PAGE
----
Mark Steyn (whose columns I do not read nearly often enough) is fun to read even when he is not saying anything in particular. Here is his latest in the Chicago Sun Times:
I picked up the Village Voice for the first time in years this week. Couldn't resist the cover story: ''The Eve Of Destruction: George W. Bush's Four-Year Plan To Wreck The World.''

Oh, dear. It's so easy to raise expectations at the beginning of a new presidential term. But at least he's got a four-year plan.
And there is substance, too:
Sept. 11 demonstrated that the paradox of America -- the isolationist superpower -- was no longer tenable.

That was what Bush accomplished so superbly in his speech: the idealistic position -- spreading liberty -- is now also the realist one: If you don't spread it, in the end your own liberty will be jeopardized. "It is the policy of the United States," said the president, "to seek and support the growth of democratic movements and institutions in every nation and culture, with the ultimate goal of ending tyranny in our world." By the end of his second term? Well, not necessarily. But what matters is that the president has repudiated the failed "realism" that showers billions on a friendly dictator like Egypt's Mubarak and is then surprised when one of his subjects flies a passenger jet into the World Trade Center.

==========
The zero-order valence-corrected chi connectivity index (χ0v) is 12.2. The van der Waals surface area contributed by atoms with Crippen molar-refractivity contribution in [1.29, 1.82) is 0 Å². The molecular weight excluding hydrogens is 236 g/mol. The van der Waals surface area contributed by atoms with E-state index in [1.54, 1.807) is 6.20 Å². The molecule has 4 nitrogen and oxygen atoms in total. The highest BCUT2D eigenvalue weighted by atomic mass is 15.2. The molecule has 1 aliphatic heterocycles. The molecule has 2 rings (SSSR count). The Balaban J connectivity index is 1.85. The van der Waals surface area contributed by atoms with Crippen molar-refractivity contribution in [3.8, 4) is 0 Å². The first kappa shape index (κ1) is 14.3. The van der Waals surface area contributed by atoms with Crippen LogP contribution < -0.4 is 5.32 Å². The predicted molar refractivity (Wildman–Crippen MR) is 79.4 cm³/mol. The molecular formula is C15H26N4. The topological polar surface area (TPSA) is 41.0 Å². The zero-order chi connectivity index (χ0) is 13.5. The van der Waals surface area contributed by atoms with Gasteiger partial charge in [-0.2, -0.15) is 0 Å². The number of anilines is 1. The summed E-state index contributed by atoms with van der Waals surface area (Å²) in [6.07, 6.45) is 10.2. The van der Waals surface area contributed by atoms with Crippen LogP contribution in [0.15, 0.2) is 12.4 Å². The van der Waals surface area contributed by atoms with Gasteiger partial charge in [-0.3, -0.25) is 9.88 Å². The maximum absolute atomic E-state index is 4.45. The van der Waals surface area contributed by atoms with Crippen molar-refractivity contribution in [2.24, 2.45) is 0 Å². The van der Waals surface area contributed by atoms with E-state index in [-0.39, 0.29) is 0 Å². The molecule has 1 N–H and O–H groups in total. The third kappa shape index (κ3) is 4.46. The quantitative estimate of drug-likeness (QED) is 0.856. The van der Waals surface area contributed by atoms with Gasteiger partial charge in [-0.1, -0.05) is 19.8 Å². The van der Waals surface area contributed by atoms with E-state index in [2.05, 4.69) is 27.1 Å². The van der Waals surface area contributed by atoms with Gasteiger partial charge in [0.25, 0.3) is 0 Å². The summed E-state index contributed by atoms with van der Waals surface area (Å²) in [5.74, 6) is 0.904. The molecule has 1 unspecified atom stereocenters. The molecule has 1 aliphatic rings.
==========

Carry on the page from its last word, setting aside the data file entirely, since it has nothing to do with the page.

Gee, blogging is much easier when you just stick to quoting others.

Tsunami pics

Some fairly devastating before and after satellite pictures of the tsunami damage.

Click on the picture to toggle between "before" and "after." Then click "next."

Sunday, January 23, 2005

Johnny Carson, 1925-2005

RIP. To quote Carson,
Now it's a farewell show. There's a certain sadness.